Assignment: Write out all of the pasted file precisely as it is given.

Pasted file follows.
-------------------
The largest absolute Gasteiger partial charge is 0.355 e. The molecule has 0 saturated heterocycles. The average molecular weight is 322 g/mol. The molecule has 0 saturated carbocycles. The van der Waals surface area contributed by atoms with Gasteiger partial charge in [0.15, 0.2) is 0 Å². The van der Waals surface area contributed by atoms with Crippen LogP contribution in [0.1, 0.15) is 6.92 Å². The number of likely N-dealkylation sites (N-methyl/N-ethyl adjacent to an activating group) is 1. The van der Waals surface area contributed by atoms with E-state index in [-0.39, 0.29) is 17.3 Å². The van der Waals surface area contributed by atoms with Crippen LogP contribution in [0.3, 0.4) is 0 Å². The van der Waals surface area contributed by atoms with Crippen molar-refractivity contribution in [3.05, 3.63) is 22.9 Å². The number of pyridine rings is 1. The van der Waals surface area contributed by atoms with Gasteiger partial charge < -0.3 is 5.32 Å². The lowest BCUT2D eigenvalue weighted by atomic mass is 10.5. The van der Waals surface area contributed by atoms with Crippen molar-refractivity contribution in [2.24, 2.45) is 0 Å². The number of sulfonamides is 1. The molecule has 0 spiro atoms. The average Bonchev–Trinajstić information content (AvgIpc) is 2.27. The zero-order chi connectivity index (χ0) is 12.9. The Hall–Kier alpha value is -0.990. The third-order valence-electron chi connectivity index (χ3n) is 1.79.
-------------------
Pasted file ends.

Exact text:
The largest absolute Gasteiger partial charge is 0.355 e. The molecule has 0 saturated heterocycles. The average molecular weight is 322 g/mol. The molecule has 0 saturated carbocycles. The van der Waals surface area contributed by atoms with Gasteiger partial charge in [0.15, 0.2) is 0 Å². The van der Waals surface area contributed by atoms with Crippen LogP contribution in [0.1, 0.15) is 6.92 Å². The number of likely N-dealkylation sites (N-methyl/N-ethyl adjacent to an activating group) is 1. The van der Waals surface area contributed by atoms with E-state index in [-0.39, 0.29) is 17.3 Å². The van der Waals surface area contributed by atoms with Crippen LogP contribution in [0.3, 0.4) is 0 Å². The van der Waals surface area contributed by atoms with Crippen molar-refractivity contribution in [3.05, 3.63) is 22.9 Å². The number of pyridine rings is 1. The van der Waals surface area contributed by atoms with Gasteiger partial charge < -0.3 is 5.32 Å². The lowest BCUT2D eigenvalue weighted by atomic mass is 10.5. The van der Waals surface area contributed by atoms with Crippen molar-refractivity contribution in [2.24, 2.45) is 0 Å². The number of sulfonamides is 1. The molecule has 0 spiro atoms. The average Bonchev–Trinajstić information content (AvgIpc) is 2.27. The zero-order chi connectivity index (χ0) is 12.9. The Hall–Kier alpha value is -0.990. The third-order valence-electron chi connectivity index (χ3n) is 1.79.